EXPAT children are being denied the opportunity to play football in Spain.
New rules introduced by the Spanish Football Federation mean they are finding it increasingly difficult to obtain a licence (ficha) to play in Spain’s amateur leagues.
While the parents say this is discriminatory, Spain’s FA argues that the regulations have been introduced to combat child trafficking.
SOS Racism has now filed a complaint to UEFA and FIFA, following numerous complaints from disgruntled parents.
One, Reg Winkworth ‘cannot believe’ the discrimination his 16-year-old son Sam has faced since joining Club Deportivo Guadiaro in Sotogrande.
Born in Marbella, Sam has played in Spanish leagues since 2013 when he played for Castellar.
However, he has been unable to get a licence since transferring to Guadiaro in August 2015.
“It is blatant racism, no question about it,” Winkworth, who has lived in Spain for 20 years, told the Olive Press.
“Sam has paid his fees (€60) like everyone else, he trains hard every week and it is heartbreaking for him that he is not allowed to play.”
He added: “At first I thought Sam was being singled out but the more parents I speak to it is clearly endemic.
“Every week we see Cristiano Ronaldo and co wearing their Kick it Out tops on match day, but it is totally hypocritical when this kind of discrimination is taking place at grassroots level.”
Sam’s club told the Olive Press its ‘hands are tied’ by the ‘excessive red tape’ that has been introduced.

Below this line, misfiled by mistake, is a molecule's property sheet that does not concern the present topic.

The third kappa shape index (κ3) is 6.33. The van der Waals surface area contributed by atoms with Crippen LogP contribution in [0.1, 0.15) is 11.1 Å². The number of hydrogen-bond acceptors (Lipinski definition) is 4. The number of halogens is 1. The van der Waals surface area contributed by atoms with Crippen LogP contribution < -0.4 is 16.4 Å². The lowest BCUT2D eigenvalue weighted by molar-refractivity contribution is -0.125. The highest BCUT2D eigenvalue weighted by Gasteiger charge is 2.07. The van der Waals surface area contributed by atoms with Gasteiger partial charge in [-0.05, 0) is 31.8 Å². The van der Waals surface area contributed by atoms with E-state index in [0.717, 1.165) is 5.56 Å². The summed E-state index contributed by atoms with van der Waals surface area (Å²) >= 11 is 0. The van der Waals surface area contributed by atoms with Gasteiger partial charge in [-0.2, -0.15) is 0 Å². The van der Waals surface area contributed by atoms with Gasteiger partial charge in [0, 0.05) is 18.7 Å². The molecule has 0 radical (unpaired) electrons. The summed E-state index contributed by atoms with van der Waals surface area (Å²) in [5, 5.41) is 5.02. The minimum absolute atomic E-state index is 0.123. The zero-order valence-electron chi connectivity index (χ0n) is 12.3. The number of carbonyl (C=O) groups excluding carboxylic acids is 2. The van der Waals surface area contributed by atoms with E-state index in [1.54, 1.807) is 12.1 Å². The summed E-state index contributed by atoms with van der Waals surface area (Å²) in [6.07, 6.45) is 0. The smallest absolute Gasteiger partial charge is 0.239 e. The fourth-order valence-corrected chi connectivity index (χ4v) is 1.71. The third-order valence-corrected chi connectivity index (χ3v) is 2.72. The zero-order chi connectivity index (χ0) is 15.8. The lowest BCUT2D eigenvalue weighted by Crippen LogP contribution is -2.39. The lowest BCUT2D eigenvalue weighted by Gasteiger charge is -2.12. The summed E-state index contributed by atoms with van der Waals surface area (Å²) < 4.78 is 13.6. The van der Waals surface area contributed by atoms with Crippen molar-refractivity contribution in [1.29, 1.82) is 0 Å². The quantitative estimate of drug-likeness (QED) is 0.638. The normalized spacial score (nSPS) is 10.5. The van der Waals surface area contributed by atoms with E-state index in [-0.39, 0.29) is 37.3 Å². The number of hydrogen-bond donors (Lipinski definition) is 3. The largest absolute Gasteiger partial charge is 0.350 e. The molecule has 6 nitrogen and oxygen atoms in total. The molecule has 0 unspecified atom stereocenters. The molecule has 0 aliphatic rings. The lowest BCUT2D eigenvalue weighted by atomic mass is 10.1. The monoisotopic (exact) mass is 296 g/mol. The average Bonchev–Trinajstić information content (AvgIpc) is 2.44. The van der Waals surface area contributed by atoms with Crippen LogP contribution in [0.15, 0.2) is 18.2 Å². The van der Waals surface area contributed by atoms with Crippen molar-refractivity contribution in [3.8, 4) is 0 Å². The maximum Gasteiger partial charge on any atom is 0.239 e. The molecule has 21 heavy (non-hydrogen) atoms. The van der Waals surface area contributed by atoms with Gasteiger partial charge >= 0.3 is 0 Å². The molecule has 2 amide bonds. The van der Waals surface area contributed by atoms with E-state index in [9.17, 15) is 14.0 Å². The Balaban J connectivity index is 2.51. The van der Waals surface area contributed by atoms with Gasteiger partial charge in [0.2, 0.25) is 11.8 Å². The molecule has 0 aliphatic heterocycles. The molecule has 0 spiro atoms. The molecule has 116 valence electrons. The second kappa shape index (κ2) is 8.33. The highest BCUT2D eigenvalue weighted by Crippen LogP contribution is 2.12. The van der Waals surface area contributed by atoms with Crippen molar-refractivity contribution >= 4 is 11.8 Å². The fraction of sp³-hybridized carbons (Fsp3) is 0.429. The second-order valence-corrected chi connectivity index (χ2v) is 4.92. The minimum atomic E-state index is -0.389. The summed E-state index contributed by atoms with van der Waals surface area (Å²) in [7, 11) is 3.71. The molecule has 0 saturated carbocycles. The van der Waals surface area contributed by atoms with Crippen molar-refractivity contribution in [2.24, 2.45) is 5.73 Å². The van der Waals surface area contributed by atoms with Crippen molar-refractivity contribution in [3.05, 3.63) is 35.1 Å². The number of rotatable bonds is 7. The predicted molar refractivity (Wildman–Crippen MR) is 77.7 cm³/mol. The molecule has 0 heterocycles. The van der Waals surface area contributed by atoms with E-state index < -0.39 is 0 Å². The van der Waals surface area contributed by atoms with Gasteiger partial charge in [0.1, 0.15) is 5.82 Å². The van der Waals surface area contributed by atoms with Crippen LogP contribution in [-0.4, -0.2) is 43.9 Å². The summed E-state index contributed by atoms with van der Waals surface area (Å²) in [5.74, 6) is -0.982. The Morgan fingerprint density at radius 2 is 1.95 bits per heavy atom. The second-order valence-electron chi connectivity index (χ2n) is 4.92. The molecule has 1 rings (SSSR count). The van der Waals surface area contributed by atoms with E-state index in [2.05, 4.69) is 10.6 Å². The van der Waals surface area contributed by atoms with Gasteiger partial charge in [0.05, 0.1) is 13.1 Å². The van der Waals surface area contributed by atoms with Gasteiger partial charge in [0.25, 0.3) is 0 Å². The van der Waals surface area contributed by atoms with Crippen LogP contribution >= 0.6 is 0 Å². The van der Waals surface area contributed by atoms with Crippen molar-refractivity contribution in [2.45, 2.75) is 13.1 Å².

A spokesman for SOS Racism described the situation as ‘intolerable’.
“Many children are being discriminated against,” he said. “The regulations put in place exceed the FA’s goal in the extreme.
“It is unfair to put foreign children at a disadvantage compared to nationals.”
The regulations (see box, above) were put in place to stop child trafficking, largely from Africa, to professional and semi-professional academies across Europe.
The Spanish FA refused to comment on ‘FIFA approved regulations’.
Both UEFA and FIFA are yet to respond to SOS Racism or Olive Press questions.
Putting a foot wrong
UNDER FIFA rules brought in to protect children from ‘exploitation and abuse’, a player must be 18 to be transferred internationally.
This law applies to all FIFA-regulated amateur leagues in Spain, and came in after a study found that 15,000 young players leave Africa each year under false pretences of playing in Europe.
However, it should not be enforced if a player’s parents have moved country for non-football related reasons.
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